3. Ice axe attachment
Loop/s at the base of the bag and fastening higher up that allow ice axes to be securely fixed.
- First drop the ice axe in through the loop at the bottom
- Then turn upside down and fix the bottom of the handle to the strap
Other Climbing Features:
- Crampon pouch
Some kind of toughened flap or pouch located on the front of the rucksack that allows crampons to be secured without damaging your rucksack.
- Rope compressor
A simple loop with quick release clip located under the rucksack lid allows a rope to be securely fixed and yet remain easily accessible.
- Haul loops
Similar to the carry handle on the back of you pack a haul loop is located on the front. These two loops used in conjunction allow a rucksack to be easily pulled up a climb where it would be too heavy to carry.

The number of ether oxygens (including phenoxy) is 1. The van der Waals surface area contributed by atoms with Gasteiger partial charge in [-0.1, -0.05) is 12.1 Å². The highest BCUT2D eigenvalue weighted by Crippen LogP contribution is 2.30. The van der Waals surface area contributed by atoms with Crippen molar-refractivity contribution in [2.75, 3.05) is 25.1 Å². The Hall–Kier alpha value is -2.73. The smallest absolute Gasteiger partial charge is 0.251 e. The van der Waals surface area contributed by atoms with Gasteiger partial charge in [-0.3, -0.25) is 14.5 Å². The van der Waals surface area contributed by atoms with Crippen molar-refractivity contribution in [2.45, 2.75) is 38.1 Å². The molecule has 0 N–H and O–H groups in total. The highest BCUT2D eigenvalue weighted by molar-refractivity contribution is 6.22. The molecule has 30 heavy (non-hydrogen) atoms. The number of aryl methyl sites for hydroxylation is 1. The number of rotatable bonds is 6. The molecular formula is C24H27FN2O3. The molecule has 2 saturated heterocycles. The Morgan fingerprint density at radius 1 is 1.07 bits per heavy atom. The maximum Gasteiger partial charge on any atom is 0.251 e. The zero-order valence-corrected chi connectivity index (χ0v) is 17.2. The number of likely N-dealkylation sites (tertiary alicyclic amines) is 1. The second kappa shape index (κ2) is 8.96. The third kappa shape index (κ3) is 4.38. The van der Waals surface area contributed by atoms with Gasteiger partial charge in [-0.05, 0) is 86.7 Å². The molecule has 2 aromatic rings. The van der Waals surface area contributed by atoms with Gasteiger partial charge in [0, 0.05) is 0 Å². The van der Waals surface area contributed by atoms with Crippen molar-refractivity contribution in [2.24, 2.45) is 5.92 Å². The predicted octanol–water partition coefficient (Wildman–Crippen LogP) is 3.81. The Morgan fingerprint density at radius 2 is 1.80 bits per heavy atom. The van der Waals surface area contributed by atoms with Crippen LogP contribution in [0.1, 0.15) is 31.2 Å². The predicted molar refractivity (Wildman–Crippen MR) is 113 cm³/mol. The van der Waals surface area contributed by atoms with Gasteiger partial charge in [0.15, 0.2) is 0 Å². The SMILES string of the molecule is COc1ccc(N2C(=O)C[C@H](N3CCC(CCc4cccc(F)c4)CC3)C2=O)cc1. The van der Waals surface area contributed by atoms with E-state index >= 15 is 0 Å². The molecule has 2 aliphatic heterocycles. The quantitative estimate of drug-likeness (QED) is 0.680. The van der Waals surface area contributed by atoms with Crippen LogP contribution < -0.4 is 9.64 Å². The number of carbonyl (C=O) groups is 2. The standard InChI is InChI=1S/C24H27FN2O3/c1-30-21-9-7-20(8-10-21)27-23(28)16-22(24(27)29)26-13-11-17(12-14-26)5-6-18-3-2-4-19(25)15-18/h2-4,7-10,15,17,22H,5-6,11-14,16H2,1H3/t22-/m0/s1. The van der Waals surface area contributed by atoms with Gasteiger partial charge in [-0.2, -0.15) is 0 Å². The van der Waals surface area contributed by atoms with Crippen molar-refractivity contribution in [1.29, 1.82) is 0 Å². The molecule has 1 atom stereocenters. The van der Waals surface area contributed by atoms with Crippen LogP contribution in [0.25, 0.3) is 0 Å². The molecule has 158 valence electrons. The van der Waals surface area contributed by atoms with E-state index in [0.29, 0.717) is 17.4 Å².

- Adjustable Lid Height
Allows the rucksack to be filled maximally but with more protection for the contents from the elements.
Shop: Climbing Packs
When packing your rucksack, we believe you should keep these four things in mind to spread the weight and keep you comfortable for the duration of your activity:
The following diagram should explain where you need specific items to make your life easier if it starts to rain, or you are in need of a quick snack:
- Always pack the rucksack with all storage areas open
- Always pack the weight evenly on each side
- Always pack tightly with as few gaps as possible.
- Try to avoid fixing anything to the outside of your pack (sleeping mat and walking poles are the exceptions)
Backpack fitting is only generally required for packs 50+ litres and only for those performing long distance load carrying.
The strongest muscles in your body are in your legs, so you want to carry the weight of your rucksack through your legs AND NOT your shoulders.
If your rucksack’s waist band is too high the weight will load onto your spine (i.e. the band in red).